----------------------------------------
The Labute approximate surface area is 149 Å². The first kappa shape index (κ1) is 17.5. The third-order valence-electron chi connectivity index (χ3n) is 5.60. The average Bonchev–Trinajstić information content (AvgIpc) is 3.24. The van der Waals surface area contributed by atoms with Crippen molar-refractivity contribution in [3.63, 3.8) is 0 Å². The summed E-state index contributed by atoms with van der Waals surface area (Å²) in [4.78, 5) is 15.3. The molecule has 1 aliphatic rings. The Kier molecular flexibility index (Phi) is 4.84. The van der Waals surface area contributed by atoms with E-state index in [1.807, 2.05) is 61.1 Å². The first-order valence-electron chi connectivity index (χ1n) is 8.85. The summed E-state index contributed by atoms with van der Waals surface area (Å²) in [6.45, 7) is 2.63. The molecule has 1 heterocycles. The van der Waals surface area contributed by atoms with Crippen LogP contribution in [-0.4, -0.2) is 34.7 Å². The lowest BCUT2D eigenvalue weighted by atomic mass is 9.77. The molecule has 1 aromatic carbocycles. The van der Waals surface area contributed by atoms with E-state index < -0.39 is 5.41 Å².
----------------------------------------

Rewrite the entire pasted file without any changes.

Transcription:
The Labute approximate surface area is 149 Å². The first kappa shape index (κ1) is 17.5. The third-order valence-electron chi connectivity index (χ3n) is 5.60. The average Bonchev–Trinajstić information content (AvgIpc) is 3.24. The van der Waals surface area contributed by atoms with Crippen molar-refractivity contribution in [3.63, 3.8) is 0 Å². The summed E-state index contributed by atoms with van der Waals surface area (Å²) in [4.78, 5) is 15.3. The molecule has 1 aliphatic rings. The Kier molecular flexibility index (Phi) is 4.84. The van der Waals surface area contributed by atoms with E-state index in [1.807, 2.05) is 61.1 Å². The first-order valence-electron chi connectivity index (χ1n) is 8.85. The summed E-state index contributed by atoms with van der Waals surface area (Å²) in [6.45, 7) is 2.63. The molecule has 1 heterocycles. The van der Waals surface area contributed by atoms with Crippen LogP contribution in [-0.4, -0.2) is 34.7 Å². The lowest BCUT2D eigenvalue weighted by atomic mass is 9.77. The molecule has 1 aromatic carbocycles. The van der Waals surface area contributed by atoms with E-state index < -0.39 is 5.41 Å².